NGAQB II – MEDALLION ROUND ROBIN

True to my word, I held off from joining anymore swaps for about, oh, I don’t, five minutes! In my defense, the latest thing to lure me with its charms is the second incarnation of the No Girls Allowed Quilt Bee, which this time takes the form of a round-robin-style medallion swap.  Pretty hard to resist, right?

You may remember last year when the hashtag #NGAQB popped up all over Instagram.  It was such a fun and creative experience that there was no way I couldn’t be involved the second time around. This year, John Adams took charge to round-up seven male quilters to partake in what promises to be an awesome swap.  No different to any round robin you’ve seen before, each month will see one quilter add to another’s quilt before sending it on. Fun, fun and more fun!

I’ve spent the last few days pulling fabric and making my centre ‘square’ (a term I apply very loosely). I’ve chosen a saturated palette of deep teals, mustards and red-purples (surprised?) with accents of greys, blacks and beige neutrals.  I went for an improv approach, sewing and slashing with abandon to come up with something I hope the others guys will find inspiring.  I want each future round to reflect the quilter who added it, and instructed them that anything goes!

This first part is en route to Scott, along with a bunch of fabric, some I used and some I didn’t.  I hoping that snippets of the centre block’s fabrics scattered throughout the quilt will add some continuity and bring all the additions together.  The pile is full of Tula Pink, Alison Glass, Carolyn Friedlander and many more of my favourites. So much great stuff to play with!

As for my first addition, it’s going to be on a Molli Sparklified unicorn. Yes, you heard right. I’ve already got an idea of what I want to do and cannot wait for it to arrive.  Watch this space!  Have any of you experienced a round-robin swap?  Tell me all about it!

BLOGGER’S QUILT FESTIVAL – TOTEM POLE QUILT

For the first time, I’m going to enter a second quilt into the Blogger’s Quilt Festival.  I’ve always admired the quilts in the ROYGBIV category but never had one to share.  Well, that all changed this year with my contribution to the Rainbow Mini Quilt Swap I participated in.

Of all the quilts I’ve made recently, my Totem Pole Quilt has been the most fun.  I had a great time choosing fabrics from my scraps to piece the pattern, which I designed myself. You can read all about this quilt in the original post here.  You know you’re on to a winner when the repetition of piecing paper pieced blocks doesn’t get to you.  I can honestly say that each of these blocks was a joy to make and I’m looking forward to experimenting with a second version some time soon.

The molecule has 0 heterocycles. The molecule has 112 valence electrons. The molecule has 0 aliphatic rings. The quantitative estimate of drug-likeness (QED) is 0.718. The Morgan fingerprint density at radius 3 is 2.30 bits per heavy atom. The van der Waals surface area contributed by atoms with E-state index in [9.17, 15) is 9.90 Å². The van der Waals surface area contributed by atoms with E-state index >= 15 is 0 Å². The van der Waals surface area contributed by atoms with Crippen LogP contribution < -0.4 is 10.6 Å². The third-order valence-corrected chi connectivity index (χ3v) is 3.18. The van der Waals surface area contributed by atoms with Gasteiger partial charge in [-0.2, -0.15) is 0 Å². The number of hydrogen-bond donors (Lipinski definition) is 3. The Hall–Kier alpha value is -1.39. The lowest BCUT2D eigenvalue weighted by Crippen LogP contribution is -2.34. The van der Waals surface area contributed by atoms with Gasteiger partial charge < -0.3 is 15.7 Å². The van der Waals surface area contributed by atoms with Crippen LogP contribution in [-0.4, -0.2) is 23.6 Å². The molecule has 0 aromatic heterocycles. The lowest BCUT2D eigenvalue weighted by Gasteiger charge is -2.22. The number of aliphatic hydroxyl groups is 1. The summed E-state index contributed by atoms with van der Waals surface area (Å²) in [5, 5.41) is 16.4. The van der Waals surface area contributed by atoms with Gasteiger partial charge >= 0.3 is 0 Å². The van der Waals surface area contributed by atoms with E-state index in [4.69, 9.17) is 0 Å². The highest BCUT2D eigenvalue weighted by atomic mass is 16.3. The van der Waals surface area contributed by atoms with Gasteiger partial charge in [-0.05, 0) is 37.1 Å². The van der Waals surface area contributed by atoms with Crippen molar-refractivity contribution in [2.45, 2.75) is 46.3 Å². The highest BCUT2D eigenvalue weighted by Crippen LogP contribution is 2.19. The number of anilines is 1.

You must all know the drill by now, so go forth and browse this and all the other festival categories.  If you’re so inclined, I’d appreciate any votes you want to put my way.  Thank you!

A RAINBOW MINI QUILT SWAP QUILT

Quilt swaps are a great way to become engaged with the online quilting community.  You make friends, learn a thing or two and, at the end of it, come away with a lovingly, hand-made quilt.  You may remember I participated in a second Schnitzel and Boo swap and the Instagram Mini Quilt Swap last year.  This year I’ve signed up to three swaps, with the first being the Rainbow Mini Swap, organised by Kate Basti through Instagram.

If the hashtags for these swap (#rainbowminiswap and #rainbowteamred, green, blue, yellow and for the individual groups) are anything to go by, nothing is more inspiring than a rainbow of fabric made into a quilt.  There are some really amazing quilts to be seen, each unique and beautiful to look at.  Despite the swap name, the minis didn’t have to feature a rainbow of colour but rather take inspiration from it.